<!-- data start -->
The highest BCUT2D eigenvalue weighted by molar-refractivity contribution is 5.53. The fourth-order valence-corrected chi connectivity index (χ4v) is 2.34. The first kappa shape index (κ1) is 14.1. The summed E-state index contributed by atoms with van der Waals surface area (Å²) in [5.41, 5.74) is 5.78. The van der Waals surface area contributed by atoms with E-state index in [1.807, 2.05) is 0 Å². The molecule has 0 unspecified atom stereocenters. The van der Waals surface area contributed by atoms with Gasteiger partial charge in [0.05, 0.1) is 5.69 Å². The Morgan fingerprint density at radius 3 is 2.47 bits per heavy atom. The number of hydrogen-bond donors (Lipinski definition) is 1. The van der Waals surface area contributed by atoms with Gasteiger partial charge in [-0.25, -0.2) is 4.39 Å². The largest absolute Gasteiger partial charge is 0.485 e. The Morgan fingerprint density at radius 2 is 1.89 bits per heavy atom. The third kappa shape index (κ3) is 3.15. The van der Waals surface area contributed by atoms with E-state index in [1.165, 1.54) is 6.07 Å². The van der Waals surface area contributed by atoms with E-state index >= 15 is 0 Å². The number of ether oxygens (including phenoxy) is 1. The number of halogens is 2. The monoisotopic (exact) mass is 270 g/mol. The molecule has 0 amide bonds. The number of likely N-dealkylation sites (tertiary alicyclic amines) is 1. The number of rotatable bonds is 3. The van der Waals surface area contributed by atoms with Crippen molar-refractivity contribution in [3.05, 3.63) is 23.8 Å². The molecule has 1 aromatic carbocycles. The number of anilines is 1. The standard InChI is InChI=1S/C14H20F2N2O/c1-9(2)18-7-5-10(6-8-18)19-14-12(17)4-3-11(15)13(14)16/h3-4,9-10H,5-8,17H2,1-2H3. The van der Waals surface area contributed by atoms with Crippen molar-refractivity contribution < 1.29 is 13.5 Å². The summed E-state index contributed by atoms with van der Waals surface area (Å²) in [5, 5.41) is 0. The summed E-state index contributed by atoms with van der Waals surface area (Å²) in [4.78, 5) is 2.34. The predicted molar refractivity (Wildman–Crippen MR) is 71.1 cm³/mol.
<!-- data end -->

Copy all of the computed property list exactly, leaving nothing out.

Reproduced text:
The highest BCUT2D eigenvalue weighted by molar-refractivity contribution is 5.53. The fourth-order valence-corrected chi connectivity index (χ4v) is 2.34. The first kappa shape index (κ1) is 14.1. The summed E-state index contributed by atoms with van der Waals surface area (Å²) in [5.41, 5.74) is 5.78. The van der Waals surface area contributed by atoms with E-state index in [1.807, 2.05) is 0 Å². The molecule has 0 unspecified atom stereocenters. The van der Waals surface area contributed by atoms with Gasteiger partial charge in [0.05, 0.1) is 5.69 Å². The Morgan fingerprint density at radius 3 is 2.47 bits per heavy atom. The number of hydrogen-bond donors (Lipinski definition) is 1. The van der Waals surface area contributed by atoms with Gasteiger partial charge in [-0.25, -0.2) is 4.39 Å². The largest absolute Gasteiger partial charge is 0.485 e. The Morgan fingerprint density at radius 2 is 1.89 bits per heavy atom. The third kappa shape index (κ3) is 3.15. The van der Waals surface area contributed by atoms with E-state index in [1.165, 1.54) is 6.07 Å². The van der Waals surface area contributed by atoms with E-state index >= 15 is 0 Å². The number of ether oxygens (including phenoxy) is 1. The number of halogens is 2. The monoisotopic (exact) mass is 270 g/mol. The molecule has 0 amide bonds. The number of likely N-dealkylation sites (tertiary alicyclic amines) is 1. The number of rotatable bonds is 3. The van der Waals surface area contributed by atoms with Crippen molar-refractivity contribution in [3.05, 3.63) is 23.8 Å². The molecule has 1 aromatic carbocycles. The number of anilines is 1. The standard InChI is InChI=1S/C14H20F2N2O/c1-9(2)18-7-5-10(6-8-18)19-14-12(17)4-3-11(15)13(14)16/h3-4,9-10H,5-8,17H2,1-2H3. The van der Waals surface area contributed by atoms with Crippen molar-refractivity contribution < 1.29 is 13.5 Å². The summed E-state index contributed by atoms with van der Waals surface area (Å²) in [5, 5.41) is 0. The summed E-state index contributed by atoms with van der Waals surface area (Å²) in [4.78, 5) is 2.34. The predicted molar refractivity (Wildman–Crippen MR) is 71.1 cm³/mol.